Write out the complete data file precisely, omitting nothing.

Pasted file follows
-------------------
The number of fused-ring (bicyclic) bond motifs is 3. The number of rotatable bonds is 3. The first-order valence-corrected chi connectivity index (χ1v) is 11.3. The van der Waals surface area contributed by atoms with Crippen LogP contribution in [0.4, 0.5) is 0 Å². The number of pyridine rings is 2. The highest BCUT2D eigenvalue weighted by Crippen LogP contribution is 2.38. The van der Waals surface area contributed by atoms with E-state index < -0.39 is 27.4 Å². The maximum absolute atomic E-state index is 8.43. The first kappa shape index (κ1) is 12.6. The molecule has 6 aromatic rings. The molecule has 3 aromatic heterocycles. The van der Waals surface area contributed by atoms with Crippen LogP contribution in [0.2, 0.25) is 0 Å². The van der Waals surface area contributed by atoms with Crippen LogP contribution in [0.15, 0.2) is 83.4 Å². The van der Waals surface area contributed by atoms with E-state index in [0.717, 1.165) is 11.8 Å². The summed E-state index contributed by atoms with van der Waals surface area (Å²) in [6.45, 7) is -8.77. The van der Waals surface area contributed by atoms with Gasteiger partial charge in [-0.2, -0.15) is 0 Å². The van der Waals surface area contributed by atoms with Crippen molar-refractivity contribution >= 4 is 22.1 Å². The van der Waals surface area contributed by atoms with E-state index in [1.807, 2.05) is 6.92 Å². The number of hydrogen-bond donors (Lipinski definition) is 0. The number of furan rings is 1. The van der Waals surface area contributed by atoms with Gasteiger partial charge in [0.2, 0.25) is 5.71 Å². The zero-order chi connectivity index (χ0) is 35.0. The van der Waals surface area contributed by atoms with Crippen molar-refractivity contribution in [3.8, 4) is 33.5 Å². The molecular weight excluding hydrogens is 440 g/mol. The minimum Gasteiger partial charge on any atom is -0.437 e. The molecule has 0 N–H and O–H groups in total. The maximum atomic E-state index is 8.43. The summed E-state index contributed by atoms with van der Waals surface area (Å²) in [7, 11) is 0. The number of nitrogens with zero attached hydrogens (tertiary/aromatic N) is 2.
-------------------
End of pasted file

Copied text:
The number of fused-ring (bicyclic) bond motifs is 3. The number of rotatable bonds is 3. The first-order valence-corrected chi connectivity index (χ1v) is 11.3. The van der Waals surface area contributed by atoms with Crippen LogP contribution in [0.4, 0.5) is 0 Å². The number of pyridine rings is 2. The highest BCUT2D eigenvalue weighted by Crippen LogP contribution is 2.38. The van der Waals surface area contributed by atoms with E-state index < -0.39 is 27.4 Å². The maximum absolute atomic E-state index is 8.43. The first kappa shape index (κ1) is 12.6. The molecule has 6 aromatic rings. The molecule has 3 aromatic heterocycles. The van der Waals surface area contributed by atoms with Crippen LogP contribution in [0.2, 0.25) is 0 Å². The van der Waals surface area contributed by atoms with Crippen LogP contribution in [0.15, 0.2) is 83.4 Å². The van der Waals surface area contributed by atoms with E-state index in [0.717, 1.165) is 11.8 Å². The summed E-state index contributed by atoms with van der Waals surface area (Å²) in [6.45, 7) is -8.77. The van der Waals surface area contributed by atoms with Gasteiger partial charge in [-0.2, -0.15) is 0 Å². The van der Waals surface area contributed by atoms with Crippen molar-refractivity contribution >= 4 is 22.1 Å². The van der Waals surface area contributed by atoms with E-state index in [1.807, 2.05) is 6.92 Å². The number of hydrogen-bond donors (Lipinski definition) is 0. The number of furan rings is 1. The van der Waals surface area contributed by atoms with Gasteiger partial charge in [0.2, 0.25) is 5.71 Å². The zero-order chi connectivity index (χ0) is 35.0. The van der Waals surface area contributed by atoms with Crippen molar-refractivity contribution in [3.8, 4) is 33.5 Å². The molecular weight excluding hydrogens is 440 g/mol. The minimum Gasteiger partial charge on any atom is -0.437 e. The molecule has 0 N–H and O–H groups in total. The maximum atomic E-state index is 8.43. The summed E-state index contributed by atoms with van der Waals surface area (Å²) in [7, 11) is 0. The number of nitrogens with zero attached hydrogens (tertiary/aromatic N) is 2.